Whenever Jeff Okudah matched up 1-on-1 with Ohio State wide receiver Terry McLaurin in practice last season, McLaurin met with the young cornerback afterwards, pointing out where he excelled and where he was exploitable.
When Buckeyes wideout Chris Olave caught his first-career touchdown against rival Michigan in November, McLaurin was the first player to celebrate with him in the end zone.
And two weeks earlier, when longtime coach Urban Meyer addressed the media after a win over Michigan State, McLaurin quickly became a topic of conversation -- but not for his leadership or selflessness or, you know, play at wide receiver. Instead, Meyer gushed about McLaurin's punt return coverage.
"He might have taken over the title as the best [gunner] I've ever had."
Make no mistake: the Washington Redskins used a third-round pick on McLaurin primary because of his ability as a wide receiver and specifically as a big-play option on the outside. After all, he led the Buckeyes with 20.0 yards per catch and scored 11 touchdowns, six of which came on receptions of at least 30 yards.
But the Redskins also noticed the overarching impact he had at Ohio State, and they're excited to see how his persona manifests itself at the professional level.
"You're talking about an all-around player, and that's why we liked him so much," head coach Jay Gruden said during his post-draft press conference Friday night. "He's a guy that's been great in the locker room; he's been a captain, a leader and sets the standard as far as work ethic is concerned."
McLaurin believes he's in a "perfect situation" with the Redskins and looks forward to reuniting with Ohio State quarterback Dwayne Haskins, whom the organization drafted with the 15th-overall pick in the first round Thursday. McLaurin served as one of Haskins' favorite targets last season, finishing fourth on the team in receptions (35), third in receiving yards (701) and second in touchdowns. "We really complemented each other well," McLaurin told reporters shortly after his selection.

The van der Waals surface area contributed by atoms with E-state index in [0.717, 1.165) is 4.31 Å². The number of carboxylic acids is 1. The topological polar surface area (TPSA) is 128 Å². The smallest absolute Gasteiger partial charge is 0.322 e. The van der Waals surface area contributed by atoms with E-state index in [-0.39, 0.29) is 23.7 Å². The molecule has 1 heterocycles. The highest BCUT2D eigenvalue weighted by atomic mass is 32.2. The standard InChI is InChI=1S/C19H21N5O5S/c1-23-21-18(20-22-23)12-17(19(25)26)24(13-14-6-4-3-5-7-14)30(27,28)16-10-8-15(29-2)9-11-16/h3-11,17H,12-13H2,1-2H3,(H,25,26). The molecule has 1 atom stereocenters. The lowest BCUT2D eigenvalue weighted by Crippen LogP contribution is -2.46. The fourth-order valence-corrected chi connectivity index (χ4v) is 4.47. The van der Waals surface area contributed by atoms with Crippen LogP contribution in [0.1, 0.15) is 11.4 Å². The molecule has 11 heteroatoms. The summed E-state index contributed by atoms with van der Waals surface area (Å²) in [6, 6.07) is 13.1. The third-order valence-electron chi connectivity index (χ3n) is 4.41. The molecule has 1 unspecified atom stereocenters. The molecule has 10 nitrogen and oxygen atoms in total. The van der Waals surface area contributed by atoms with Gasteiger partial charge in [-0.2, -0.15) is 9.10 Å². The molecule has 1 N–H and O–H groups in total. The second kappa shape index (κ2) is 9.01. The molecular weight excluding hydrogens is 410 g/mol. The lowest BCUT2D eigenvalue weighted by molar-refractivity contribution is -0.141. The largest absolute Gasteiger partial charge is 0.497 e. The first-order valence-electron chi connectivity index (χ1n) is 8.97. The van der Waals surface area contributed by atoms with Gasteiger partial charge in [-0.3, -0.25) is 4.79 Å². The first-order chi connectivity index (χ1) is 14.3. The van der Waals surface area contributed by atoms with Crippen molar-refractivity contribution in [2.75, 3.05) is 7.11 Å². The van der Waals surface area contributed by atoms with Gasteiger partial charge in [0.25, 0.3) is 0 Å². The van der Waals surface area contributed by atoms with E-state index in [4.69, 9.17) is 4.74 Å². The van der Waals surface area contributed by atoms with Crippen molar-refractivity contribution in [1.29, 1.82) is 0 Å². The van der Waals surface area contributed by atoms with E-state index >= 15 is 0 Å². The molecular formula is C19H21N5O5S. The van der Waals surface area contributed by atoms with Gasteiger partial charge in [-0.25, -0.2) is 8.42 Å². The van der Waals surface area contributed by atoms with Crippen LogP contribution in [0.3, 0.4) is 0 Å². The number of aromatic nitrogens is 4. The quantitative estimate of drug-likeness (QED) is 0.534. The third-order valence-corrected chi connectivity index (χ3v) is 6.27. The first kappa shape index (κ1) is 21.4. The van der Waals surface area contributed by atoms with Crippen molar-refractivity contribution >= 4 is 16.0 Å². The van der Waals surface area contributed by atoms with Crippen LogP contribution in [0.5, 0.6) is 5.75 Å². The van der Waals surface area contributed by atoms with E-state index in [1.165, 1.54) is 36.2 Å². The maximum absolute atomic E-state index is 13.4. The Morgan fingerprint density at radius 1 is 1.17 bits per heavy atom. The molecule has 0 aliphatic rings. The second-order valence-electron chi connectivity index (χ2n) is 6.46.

Gruden witnessed their connection at the Buckeyes' Pro Day in March, when McLaurin's talent, ambition, and unselfish nature were on full display. McLaurin ran "every route like it was his last route," Gruden said, bolting up and down the field with the elite speed he showcased at the NFL Combine, when he ran a 4.35-second 40-yard dash -- the seventh-fastest among all prospects.
When his former teammate, second-round pick Parris Campbell, stumbled and was shaken up during one of his first routes, McLaurin took extra reps so that Haskins could continue his throwing session uninterrupted.
"Dwayne has a lot of confidence in him, and [McLaurin] has a lot of confidence in Dwayne," Gruden said. "It's a good natural fit."
McLaurin describes himself as a deep threat at wide receiver and a playmaker whenever he's called upon, whether that be on offense or special teams. In that sense, he likens his game to former Redskins wide receiver DaSean Jackson, a three-time Pro Bowler best known for his long touchdown catches and immense success as a punt return.
McLaurin also prides himself on being physical, a trait that extends beyond just breaking tackles. He relishes flattening defenders for his teammates just as much as -- if not more than -- using those blocks to create big plays. As a gunner, he's capable of bringing down punt returners and pinning opponents deep inside their own territory.
At his post-draft press conference Friday night, Gruden said McLaurin was the team's No. 1 special teams prospect.
"I just believe that it gives me versatility," McLaurin said. "I believe it just adds value for an organization going through this process. I take pride in any time that I am on the field. Special teams or offense, no matter what I am going to give it my all. That's the kind of approach I take to the game."
As for McLaurin the wide receiver, Gruden believes his blend of speed and toughness will add another dimension to a group hindered by injuries and inconsistency a year ago.
"He is a very smart, intelligent player and works extremely hard, so he is going to be a guy that learns all three [wide receiver positions]. He'll be able to move around and provide us with depth at every position, obviously provide us with some juice, eventually be a starter without a doubt once he gets in here," Gruden said. "Obviously, he already has a great rapport with Dwayne [Haskins], so it is a natural pick for us."